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In Hoover, embezzlement is a theft crime and can result in serious consequences. The effects of these offenses can mean much more than prison sentences and fines. People who face the charges also facing threats to their freedom and future.

If you are facing these allegations, it is important to speak with a Hoover embezzlement lawyer. An experienced attorney can work to help you understand your rights and determine your next steps.

Embezzlement Definition

Embezzlement is a crime of theft and carries a serious punishment, both criminally and in fines. It is the stealing of funds that belong to another person when that person entrusted those funds to the embezzler.

Often, the people who allegedly embezzle are those with close access to money. To gain access to the amount of money usually embezzled, the person is frequently a trusted employee or funds manager.

The totality of embezzlement occurs over time and the transactions are often hidden for long periods of time. Because of this, one facing charges of embezzlement not only faces criminal charges, they face the loss of job and severe loss of reputation. Some estimates indicate that over $400 billion is stolen annually by employees in the United States.

What a Prosecutor Needs to Prove

It is the prosecutor’s burden to prove the guilt. In Alabama, a prosecutor alleging embezzlement must prove:

  • A person willingly and knowingly took another’s property
  • The person was given access to that money
  • The person was not given legal ownership

A Hoover embezzlement lawyer could provide the necessary defense against the prosecutor. Money is not limited to cash. It can include checks, promissory notes, bonds, stocks, and even written documents such as deeds or contracts.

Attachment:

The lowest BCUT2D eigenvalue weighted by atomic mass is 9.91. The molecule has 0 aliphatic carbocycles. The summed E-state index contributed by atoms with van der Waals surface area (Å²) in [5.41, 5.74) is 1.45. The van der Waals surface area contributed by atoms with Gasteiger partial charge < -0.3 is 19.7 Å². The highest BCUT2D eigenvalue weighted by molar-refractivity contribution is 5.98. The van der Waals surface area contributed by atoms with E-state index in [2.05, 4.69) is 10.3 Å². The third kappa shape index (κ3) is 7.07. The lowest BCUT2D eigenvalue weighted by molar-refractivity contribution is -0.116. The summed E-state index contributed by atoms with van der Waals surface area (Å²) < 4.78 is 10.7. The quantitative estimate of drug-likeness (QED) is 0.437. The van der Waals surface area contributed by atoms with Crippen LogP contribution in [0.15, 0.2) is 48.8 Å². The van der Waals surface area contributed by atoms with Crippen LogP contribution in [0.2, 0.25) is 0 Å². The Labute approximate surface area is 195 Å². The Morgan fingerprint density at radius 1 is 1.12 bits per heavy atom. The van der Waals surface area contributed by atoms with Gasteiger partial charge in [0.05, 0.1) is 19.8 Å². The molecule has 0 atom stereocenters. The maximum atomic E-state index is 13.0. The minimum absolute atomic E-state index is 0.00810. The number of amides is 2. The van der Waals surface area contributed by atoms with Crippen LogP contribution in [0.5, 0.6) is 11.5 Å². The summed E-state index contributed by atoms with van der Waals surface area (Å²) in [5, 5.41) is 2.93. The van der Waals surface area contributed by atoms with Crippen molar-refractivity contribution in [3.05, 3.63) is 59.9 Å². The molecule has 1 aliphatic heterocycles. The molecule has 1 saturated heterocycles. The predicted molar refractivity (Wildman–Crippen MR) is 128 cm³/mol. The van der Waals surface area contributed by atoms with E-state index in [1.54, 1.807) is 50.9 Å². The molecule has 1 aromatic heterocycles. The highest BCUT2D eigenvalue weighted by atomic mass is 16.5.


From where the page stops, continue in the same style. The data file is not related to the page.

In Hoover, embezzlement is legally classified as a theft crime, thus the punishments vary according to the degree of theft. First-degree theft occurs when the value of the property taken is greater than $2,500. Second-degree theft occurs when the value of the property taken is greater than $500 but less than $2,500.

Potential Punishments for Embezzlement

If the amount embezzled is greater than $2,500, it is a Class B felony and carries a punishment up to 20 years in prison and up to $30,000 in fines. If the amount embezzled is greater than $500 but less than $2,500, then it is considered a Class C felony and carries a punishment up to 10 years in prison and $15,000 in fines.

How an Experienced Hoover Embezzlement Attorney Can Help

Embezzlement cases are complicated. They usually involve lots of financial documents, paperwork, ledgers, and massive amounts of discovery. An experienced attorney will know how to pull the relevant facts from this complicated process.

If you are facing charges of embezzlement in Hoover, you may need a knowledgeable defense attorney who can work not only to defend against the charges but also to protect you and your professional reputation.

Anyone who is facing embezzlement charges should immediately contact a Hoover embezzlement lawyer, who could analyze their case and advise on the best legal options going forward. An experienced attorney will understand that these options should always include how to protect a person’s reputation, as best as possible, during an embezzlement trial. Call today for a free consultation.

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